The art of soiling brand Mandela
ONE wishes former president Nelson Mandela could respond to what some self-serving politicians say or do in his name.
Suspended ANC Youth League president Julius Malema and President Jacob Zuma have been at each other's throats, claiming to know better what Mandela represents.
They claim to be true ambassadors of the Madiba brand.
It is reminiscent of the battle between former president Thabo Mbeki and Zuma ahead of the Polokwane conference.
As part of their respective campaigns to lead the party, Mbeki and Zuma claimed to be the best representatives of what ANC leader Oliver Tambo stood for. What would Tambo have done had he been alive and witnessing the ANC divisions? This was among the issues that both sides grappled with publicly.
Even IFP leader Mangosuthu Buthelezi has a lot to say about how he became a disciple of Tambo. But that's another matter.
Malema claims that his political strategies are inspired by Mandela's during his days as leader of the youth league.
Mandela was known for his militancy. He was impatient. He wanted change. He wanted military action against the apartheid state when the ANC initially had a different view.
Malema claims his 21st century version of radicalism is consistent with Mandela's during the 20th century.
His demand for economic freedom is in line with Mandela's demand for political freedom. His troublesome relationship with ANC leaders is in sync with the problematic relationship Mandela had with party leaders during his time.
Malema does not understand why Zuma and the ANC are subjecting him to disciplinary processes for doing what they should encourage or at least tolerate: emulating Mandela.
In anticipation of the confirmation of his suspension or expulsion from the party, Malema is telling his supporters to be as brave as Mandela was when he was sentenced to life imprisonment by the apartheid regime.
Malema is mistaken in thinking that he represents what Mandela stood for. He is far from being Mandela. He knows it.
But, he is trying to build a post-facto explanation to justify his actions that have brought him in conflict with his seniors.
The merits of disciplining him aside - it is after all more about Zuma's self-interest than the party's - Malema is wrong to claim to be following on Mandela's footsteps.
Firstly, although Mandela had campaigned for the nationalisation of mines, he later changed tune. In line with the circumstances of the time - increased globalisation of the world economy after 1989 - Mandela renounced nationalisation.
As Malema reads more and more books as part of his political science degree, he will learn more about the implications of the 1989 events, when the Berlin Wall fell and the Soviet Union collapsed. These are the events that broke the hearts of Blade Nzimande, Jeremy Cronin and many communists when it became clear that communism was untenable.
The Growth, Employment and Redistribution policy, which allowed for privatisation of state companies (not nationalisation of private ones) and was a swear-policy among communists, came into effect during Mandela's administration.
Malema's campaign to nationalise mines under the "freedom in our lifetime" slogan, which was allegedly inspired by Mandela, is therefore misplaced.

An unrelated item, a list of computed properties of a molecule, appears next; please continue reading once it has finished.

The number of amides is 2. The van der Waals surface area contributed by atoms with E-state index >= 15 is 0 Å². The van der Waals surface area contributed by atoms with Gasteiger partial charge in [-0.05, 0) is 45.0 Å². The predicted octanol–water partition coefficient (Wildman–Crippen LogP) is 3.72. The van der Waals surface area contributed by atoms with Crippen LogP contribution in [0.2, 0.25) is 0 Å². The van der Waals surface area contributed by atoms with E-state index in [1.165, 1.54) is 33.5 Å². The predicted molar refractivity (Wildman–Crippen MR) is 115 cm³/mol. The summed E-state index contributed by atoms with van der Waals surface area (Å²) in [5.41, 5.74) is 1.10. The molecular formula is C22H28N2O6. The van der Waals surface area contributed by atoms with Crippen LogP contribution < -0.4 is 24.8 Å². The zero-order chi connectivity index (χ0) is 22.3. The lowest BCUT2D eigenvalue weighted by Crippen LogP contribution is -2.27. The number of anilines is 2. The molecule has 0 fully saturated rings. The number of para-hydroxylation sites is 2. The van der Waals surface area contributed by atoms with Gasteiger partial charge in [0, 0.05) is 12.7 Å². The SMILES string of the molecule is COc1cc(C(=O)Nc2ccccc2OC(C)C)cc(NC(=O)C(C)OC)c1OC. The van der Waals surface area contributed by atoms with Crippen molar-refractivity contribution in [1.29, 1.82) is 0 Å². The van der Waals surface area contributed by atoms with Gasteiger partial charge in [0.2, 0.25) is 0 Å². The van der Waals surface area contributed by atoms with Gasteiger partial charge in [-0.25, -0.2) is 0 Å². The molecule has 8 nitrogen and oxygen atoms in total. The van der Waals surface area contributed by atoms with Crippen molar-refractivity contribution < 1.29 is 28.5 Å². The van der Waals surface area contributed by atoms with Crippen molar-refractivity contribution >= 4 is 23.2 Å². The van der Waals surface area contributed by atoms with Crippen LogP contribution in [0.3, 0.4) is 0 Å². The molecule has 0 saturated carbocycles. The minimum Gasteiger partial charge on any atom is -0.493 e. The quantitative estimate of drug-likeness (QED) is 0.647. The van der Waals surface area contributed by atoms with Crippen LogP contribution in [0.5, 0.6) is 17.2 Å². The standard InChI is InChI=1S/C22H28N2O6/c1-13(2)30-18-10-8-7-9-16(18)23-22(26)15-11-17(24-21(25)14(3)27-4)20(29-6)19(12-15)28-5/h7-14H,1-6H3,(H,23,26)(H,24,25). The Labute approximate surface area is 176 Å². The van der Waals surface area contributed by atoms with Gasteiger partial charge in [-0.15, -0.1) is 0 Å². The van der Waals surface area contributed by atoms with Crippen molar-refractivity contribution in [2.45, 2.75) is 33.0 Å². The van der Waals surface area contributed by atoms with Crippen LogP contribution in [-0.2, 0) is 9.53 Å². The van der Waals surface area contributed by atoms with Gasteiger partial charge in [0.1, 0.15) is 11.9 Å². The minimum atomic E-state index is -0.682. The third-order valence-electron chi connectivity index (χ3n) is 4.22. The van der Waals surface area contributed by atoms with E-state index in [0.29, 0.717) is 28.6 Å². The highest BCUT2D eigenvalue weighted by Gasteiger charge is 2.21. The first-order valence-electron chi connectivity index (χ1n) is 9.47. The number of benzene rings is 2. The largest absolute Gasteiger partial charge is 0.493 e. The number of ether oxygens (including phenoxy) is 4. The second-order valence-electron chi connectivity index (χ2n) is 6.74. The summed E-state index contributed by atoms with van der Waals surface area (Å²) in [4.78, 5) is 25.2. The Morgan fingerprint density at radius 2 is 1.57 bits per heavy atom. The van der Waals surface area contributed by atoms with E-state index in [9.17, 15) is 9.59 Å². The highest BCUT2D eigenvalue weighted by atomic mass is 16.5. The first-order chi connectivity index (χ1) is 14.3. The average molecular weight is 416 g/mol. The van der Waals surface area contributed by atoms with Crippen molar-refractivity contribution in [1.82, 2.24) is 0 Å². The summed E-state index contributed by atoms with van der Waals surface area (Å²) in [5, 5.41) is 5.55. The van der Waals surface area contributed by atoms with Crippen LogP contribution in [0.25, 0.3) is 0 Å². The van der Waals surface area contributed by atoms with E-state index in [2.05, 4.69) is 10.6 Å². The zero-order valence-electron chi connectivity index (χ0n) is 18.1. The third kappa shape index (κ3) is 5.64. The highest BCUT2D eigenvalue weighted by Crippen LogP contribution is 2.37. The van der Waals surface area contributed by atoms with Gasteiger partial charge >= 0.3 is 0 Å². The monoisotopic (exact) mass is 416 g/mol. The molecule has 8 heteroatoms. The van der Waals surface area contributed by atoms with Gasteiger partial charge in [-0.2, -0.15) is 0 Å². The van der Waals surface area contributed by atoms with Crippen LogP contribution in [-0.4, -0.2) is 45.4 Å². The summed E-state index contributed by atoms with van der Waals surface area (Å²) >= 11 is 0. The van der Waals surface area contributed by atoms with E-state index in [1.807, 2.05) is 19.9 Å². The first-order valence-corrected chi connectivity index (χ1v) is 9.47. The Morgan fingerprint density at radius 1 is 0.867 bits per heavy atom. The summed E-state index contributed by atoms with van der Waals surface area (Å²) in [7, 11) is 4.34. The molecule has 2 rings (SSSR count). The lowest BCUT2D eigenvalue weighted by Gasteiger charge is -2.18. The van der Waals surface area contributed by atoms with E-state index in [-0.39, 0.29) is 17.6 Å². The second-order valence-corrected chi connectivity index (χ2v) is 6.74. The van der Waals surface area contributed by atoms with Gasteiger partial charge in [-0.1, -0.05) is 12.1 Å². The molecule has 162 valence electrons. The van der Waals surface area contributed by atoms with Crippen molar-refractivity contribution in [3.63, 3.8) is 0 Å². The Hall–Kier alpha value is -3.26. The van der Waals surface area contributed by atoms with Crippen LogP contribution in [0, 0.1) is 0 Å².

Secondly, Mandela's anger was clearly targeted at the apartheid regime. Malema's anger - whatever the motivation - is targeted at white businesses and his leaders in the ANC.
After his release Mandela broadly adopted a reconciliatory tone towards the business sector, although his relations with some of the white captains of industry was often cold.
Thirdly, although Mandela ran a law firm and he was known for being fashion conscious, he didn't own a business to the extent to which Malema does.
Even if he had wanted to, apartheid restrictions would have made it difficult. Malema, on the other hand, not only has business interests; he also does business with the state, via his company from which he earns dividends!
Enough about Malema. We have Zuma, on the other hand, who is apparently teaching Malema about what Mandela stood for. Zuma claims that Mandela used to humble himself to the ANC and has always made his points without being ill-disciplined.
It begs the question: when did Malema show signs of not being humbled compared with Mandela? When he called Helen Zille, the DA leader, a cockroach? When he said he would kill for Zuma? When he said Mbeki represented the African agenda better than Zuma?
Mandela had never said he would kill or die for any individual. Mandela had always committed himself to die for freedom on behalf of all South Africans - black and white.
His famous speech at his treason trial is testimony to this. When Malema said he would kill for Zuma, was that within the tradition of Mandela? What did Zuma do about it?
We all know the answers to these questions. It was all soothing to Zuma's ears back then, until the amateurish anger was turned to Zuma himself. And now there is a fight between the two about who best represents what Mandela stood for.
Mandela advocated for the freedom of the press, the independence of the courts and the supremacy of the Constitution - all of which are under threat under Zuma's administration.
Zuma has on numerous occasions also claimed to be following on the teachings of Mandela.
But the truth is he is not the person to deliver Madiba lessons. Talk about the blind leading the blind.
In fact, with the kind of views they both espouse, Malema and Zuma are soiling Mandela's good name.
The two, in their conduct and utterances, represent the opposite or what the new South Africa's founding president stood for.
Mandela is not in a position to speak for himself. He has retired. But it does not mean that he must be abused.